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1 September 2001 NEST SITE SELECTION AND NESTING SUCCESS OF THE RED-EYED VIREO IN CENTRAL PENNSYLVANIA
ADAM M. SIEPIELSKI, AMANDA D. RODEWALD, RICHARD H. YAHNER
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Abstract

We compared nest placement and characteristics of nesting habitat used by Red-eyed Vireos (Vireo olivaceous) in deciduous forests of central Pennsylvania during the breeding seasons of 1998 and 1999. Nest patches versus random patches (0.04-ha circular plots centered on nests or random points, respectively) and successful versus unsuccessful nest patches were compared. Vireos selected nest patches in a nonrandom fashion with respect to vegetative characteristics at two strata: canopy level and ground/shrub level (<1.0 m). Nests were located closer to surrounding trees and were found in areas with greater canopy coverage, less ground vegetation, and fewer small (0.5–1.0 m in height) stems than random patches. Of the four microhabitat characteristics that distinguished used from random patches, however, only ground vegetation was associated with nest fate. Successful nests were surrounded by less ground vegetation than failed nests. Nest placement characteristics were not significantly associated with nest fate. We suggest that current nesting success may be independent of patch or site level attributes because the processes responsible for determining what constitutes a suitable nest patch or site characteristic may act at different spatial or temporal scales.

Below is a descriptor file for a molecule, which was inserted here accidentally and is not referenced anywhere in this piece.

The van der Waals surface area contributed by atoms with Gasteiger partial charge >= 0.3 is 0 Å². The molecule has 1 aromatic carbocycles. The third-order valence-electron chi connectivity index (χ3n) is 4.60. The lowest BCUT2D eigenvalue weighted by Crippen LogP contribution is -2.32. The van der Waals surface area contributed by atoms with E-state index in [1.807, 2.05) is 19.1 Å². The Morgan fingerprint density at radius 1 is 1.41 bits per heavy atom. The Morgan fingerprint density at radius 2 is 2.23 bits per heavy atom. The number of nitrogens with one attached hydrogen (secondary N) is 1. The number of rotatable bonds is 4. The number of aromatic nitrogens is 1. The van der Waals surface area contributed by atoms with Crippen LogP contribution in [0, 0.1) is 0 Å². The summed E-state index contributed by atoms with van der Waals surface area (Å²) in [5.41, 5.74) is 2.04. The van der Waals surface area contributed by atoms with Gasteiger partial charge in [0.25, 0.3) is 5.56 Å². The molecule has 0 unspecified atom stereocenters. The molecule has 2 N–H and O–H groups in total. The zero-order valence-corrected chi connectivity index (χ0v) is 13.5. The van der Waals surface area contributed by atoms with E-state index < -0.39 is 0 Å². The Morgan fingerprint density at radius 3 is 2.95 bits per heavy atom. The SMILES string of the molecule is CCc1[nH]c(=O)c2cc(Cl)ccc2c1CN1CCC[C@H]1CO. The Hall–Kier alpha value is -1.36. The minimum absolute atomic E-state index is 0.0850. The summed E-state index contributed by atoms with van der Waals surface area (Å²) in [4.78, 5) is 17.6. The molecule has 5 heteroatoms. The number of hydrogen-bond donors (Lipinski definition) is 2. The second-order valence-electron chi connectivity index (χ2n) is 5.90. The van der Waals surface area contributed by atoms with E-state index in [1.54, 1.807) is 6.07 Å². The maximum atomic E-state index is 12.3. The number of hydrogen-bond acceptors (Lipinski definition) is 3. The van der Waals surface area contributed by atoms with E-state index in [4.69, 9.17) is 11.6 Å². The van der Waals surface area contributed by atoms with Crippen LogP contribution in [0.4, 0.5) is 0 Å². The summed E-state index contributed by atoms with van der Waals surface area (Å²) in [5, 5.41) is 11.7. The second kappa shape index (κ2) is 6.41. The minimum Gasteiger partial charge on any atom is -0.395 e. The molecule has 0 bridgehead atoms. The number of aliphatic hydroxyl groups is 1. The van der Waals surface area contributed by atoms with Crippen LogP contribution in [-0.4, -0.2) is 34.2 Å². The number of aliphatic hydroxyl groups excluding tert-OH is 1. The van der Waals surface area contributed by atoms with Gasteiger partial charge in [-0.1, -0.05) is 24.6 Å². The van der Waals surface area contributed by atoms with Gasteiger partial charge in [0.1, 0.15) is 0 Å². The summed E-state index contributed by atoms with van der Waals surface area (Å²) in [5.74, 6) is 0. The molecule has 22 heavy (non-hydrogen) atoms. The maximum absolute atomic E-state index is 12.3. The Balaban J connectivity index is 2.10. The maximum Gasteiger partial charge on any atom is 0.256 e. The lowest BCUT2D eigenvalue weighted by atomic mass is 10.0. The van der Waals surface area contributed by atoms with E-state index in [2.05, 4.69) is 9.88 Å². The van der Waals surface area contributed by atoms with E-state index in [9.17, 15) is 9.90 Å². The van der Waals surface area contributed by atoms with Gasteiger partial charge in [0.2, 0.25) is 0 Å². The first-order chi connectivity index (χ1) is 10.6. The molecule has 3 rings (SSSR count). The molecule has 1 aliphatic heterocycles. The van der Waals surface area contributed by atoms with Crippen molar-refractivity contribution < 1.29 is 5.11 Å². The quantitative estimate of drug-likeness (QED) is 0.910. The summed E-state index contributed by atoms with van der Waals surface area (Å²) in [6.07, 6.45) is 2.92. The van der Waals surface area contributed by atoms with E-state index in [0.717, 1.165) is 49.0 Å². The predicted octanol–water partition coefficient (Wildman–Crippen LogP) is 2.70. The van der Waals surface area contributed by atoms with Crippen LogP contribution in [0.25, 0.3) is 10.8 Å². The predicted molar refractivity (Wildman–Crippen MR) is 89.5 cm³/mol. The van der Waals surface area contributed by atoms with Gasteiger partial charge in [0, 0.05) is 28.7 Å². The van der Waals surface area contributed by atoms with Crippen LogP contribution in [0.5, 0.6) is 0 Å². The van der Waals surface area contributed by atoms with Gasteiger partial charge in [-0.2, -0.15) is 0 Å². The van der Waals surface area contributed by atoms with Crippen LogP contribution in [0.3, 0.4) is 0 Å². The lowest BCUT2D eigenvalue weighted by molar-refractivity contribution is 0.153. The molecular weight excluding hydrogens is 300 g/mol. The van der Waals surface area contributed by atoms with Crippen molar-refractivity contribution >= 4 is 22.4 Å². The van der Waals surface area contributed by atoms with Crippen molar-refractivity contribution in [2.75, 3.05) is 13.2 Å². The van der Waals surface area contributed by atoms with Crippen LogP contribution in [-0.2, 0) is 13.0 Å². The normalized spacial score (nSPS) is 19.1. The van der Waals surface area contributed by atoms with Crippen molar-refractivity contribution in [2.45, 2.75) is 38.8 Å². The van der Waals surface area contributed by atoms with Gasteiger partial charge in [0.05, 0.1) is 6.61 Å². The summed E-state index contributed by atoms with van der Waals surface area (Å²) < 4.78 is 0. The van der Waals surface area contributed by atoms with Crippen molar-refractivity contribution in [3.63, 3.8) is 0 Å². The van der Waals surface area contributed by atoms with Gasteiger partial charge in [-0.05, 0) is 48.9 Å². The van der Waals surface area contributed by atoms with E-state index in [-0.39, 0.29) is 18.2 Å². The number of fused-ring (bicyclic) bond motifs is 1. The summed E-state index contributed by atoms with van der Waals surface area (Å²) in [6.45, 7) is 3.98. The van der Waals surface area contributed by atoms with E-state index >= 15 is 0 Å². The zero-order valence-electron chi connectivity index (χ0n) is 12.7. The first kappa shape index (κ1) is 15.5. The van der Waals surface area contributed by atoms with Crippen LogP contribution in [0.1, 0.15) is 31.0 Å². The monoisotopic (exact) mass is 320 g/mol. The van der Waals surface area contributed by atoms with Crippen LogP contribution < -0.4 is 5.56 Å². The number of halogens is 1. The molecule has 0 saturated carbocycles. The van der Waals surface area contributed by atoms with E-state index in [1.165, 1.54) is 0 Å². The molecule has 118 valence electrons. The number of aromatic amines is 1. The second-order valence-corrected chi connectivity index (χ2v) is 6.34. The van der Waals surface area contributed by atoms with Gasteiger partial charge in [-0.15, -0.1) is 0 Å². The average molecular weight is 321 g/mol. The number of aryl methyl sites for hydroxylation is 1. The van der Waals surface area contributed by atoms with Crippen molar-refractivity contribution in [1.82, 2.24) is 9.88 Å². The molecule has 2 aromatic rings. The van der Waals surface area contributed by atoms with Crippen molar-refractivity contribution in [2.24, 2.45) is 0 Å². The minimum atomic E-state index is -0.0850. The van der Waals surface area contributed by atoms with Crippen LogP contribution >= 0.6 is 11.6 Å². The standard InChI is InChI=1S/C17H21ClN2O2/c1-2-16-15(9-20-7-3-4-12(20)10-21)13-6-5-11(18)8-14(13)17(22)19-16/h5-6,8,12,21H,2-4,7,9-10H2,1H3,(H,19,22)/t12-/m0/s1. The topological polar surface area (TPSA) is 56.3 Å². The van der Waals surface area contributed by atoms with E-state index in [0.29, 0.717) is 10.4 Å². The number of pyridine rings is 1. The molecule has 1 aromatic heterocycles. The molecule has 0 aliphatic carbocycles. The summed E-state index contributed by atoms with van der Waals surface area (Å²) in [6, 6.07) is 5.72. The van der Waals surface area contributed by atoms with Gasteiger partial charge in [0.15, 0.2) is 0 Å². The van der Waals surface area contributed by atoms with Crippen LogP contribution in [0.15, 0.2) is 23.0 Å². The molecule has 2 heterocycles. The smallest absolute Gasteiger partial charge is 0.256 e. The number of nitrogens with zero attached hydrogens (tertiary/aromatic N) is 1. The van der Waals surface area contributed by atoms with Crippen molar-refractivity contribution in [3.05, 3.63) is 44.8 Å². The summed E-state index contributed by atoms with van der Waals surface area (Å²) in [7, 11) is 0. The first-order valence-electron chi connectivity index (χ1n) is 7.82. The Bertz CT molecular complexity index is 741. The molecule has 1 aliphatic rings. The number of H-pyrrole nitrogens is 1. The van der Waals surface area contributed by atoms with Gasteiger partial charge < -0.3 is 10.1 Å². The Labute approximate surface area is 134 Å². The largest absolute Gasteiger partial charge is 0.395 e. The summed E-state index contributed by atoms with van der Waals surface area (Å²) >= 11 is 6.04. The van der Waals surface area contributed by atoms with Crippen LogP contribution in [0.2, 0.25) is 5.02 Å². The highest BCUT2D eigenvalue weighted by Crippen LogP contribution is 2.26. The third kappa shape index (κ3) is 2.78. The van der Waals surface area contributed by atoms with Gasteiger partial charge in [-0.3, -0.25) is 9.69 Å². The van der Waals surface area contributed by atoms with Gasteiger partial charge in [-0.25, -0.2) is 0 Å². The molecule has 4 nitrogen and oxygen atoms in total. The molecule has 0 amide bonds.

ADAM M. SIEPIELSKI, AMANDA D. RODEWALD, and RICHARD H. YAHNER "NEST SITE SELECTION AND NESTING SUCCESS OF THE RED-EYED VIREO IN CENTRAL PENNSYLVANIA," The Wilson Bulletin 113(3), 302-307, (1 September 2001). https://doi.org/10.1676/0043-5643(2001)113[0302:NSSANS]2.0.CO;2
Received: 25 January 2001; Accepted: 1 November 2001; Published: 1 September 2001
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